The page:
On Tuesday night, I took my seat in a packed auditorium at my local arthouse cinema, the Curzon - as did Beatles fans up and down the country at their local arthouse cinema - to watch Martin Scorsese's five-years-in-the-making feature-length documentary about George Harrison, Living in the Material World.
It is a magnificent achievement; in cinemas for one night only, it's due for DVD release on 10 October, and an airing on BBC2 in late November. I hope the latter won't be edited down for TV, for it runs at just shy of three-and-a-half hours.
This is, frankly, too long to be sat in a cinema. I actually think that Scorsese - and by extension, George - earn every one of those 208 minutes. But as a general rule, two-and-a-half hours is quite long enough to be sat in a fold-down seat, no matter how generous the leg room and armrest-width.
(As another general rule, the seating in local arthouses does tend to be an improvement on the cattle pens most multiplexes are fitted out with - and don't mention "premium seating", with its outrageous surcharge!)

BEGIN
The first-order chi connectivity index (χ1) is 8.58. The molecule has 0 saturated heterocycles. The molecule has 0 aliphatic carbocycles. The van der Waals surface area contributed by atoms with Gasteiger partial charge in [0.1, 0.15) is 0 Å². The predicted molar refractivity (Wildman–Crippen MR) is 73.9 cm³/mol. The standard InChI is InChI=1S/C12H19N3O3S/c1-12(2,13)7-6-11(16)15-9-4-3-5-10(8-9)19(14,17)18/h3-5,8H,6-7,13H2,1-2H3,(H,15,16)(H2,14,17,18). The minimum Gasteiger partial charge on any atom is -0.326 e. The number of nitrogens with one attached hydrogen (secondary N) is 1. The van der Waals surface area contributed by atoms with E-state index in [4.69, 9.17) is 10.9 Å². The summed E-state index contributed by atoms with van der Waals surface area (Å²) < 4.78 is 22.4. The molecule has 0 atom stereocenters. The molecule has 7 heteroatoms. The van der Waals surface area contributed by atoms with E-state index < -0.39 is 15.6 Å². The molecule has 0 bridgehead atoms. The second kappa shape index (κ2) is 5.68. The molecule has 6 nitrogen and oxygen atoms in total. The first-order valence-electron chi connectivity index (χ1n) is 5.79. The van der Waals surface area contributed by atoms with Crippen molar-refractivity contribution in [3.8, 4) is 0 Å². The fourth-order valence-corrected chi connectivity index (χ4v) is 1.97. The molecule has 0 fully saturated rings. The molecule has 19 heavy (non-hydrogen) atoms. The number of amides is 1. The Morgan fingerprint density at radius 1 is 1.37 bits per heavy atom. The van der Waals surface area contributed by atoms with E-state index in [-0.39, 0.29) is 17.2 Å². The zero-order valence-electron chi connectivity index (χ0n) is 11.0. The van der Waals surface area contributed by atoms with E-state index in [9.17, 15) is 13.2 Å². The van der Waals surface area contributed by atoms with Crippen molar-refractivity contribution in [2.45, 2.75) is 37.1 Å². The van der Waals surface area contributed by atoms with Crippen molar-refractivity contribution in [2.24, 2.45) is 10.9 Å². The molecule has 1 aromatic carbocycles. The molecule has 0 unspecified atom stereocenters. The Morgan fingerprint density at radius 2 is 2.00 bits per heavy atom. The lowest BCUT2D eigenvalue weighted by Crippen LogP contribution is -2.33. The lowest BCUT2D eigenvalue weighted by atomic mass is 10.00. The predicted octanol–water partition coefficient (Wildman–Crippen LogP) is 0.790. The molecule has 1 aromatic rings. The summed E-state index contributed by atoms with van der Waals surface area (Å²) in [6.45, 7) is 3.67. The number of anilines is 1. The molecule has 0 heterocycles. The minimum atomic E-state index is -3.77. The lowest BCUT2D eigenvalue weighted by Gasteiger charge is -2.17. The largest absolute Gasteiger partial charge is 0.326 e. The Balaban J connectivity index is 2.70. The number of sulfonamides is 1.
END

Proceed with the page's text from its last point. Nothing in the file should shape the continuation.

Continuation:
Living in the Material World does have a natural halfway mark, where an interval might be inserted, but the Curzon boldly chose to ignore it. (Actually, had they not done so, many patrons parked in the nearby car park would have had to bolt early in order not to be locked in overnight.)
My first experience of an interval was when I saw Cry Freedom at a local fleapit in 1987. It's actually only 157 minutes long, so I'm not sure why the cinema felt the need to supply a "comfort break". It's a danger, as it can break the spell of the fiction.
The Lord of the Rings trilogy saw no need for intervals, and the first film was 178 minutes, the second 179 minutes, and the third a whopping 201 minutes - not far off the George Harrison running time. (Longer versions appear on DVD.)
I enjoyed all three films, but they are something of an endurance test as a result. What always impressed me about the Harry Potter films - which come in at roughly the 140-minute mark, with the Chamber of Secrets indulgently tipping 160 - was how they kept an audience of small children transfixed for such a long spell. The truism is that modern kids have no attention span. Not true when Potter is minding them.
The longest film I've ever seen is Claude Lanzmann's landmark 1985 Holocaust documentary Shoah, essential viewing at 565 minutes, or nine-and-a-half hours. It was premiered on TV in 1988 but over two nights. On this occasion, I was transfixed, albeit without a smile on my face. In any case, watching something long-form at home is quite different to watching it in the cinema, where pausing and tea-making are not an option.
All credit, then, to Martin Scorsese, for keeping me not just interested, but actually smiling, for three-and-a-half hours on Tuesday.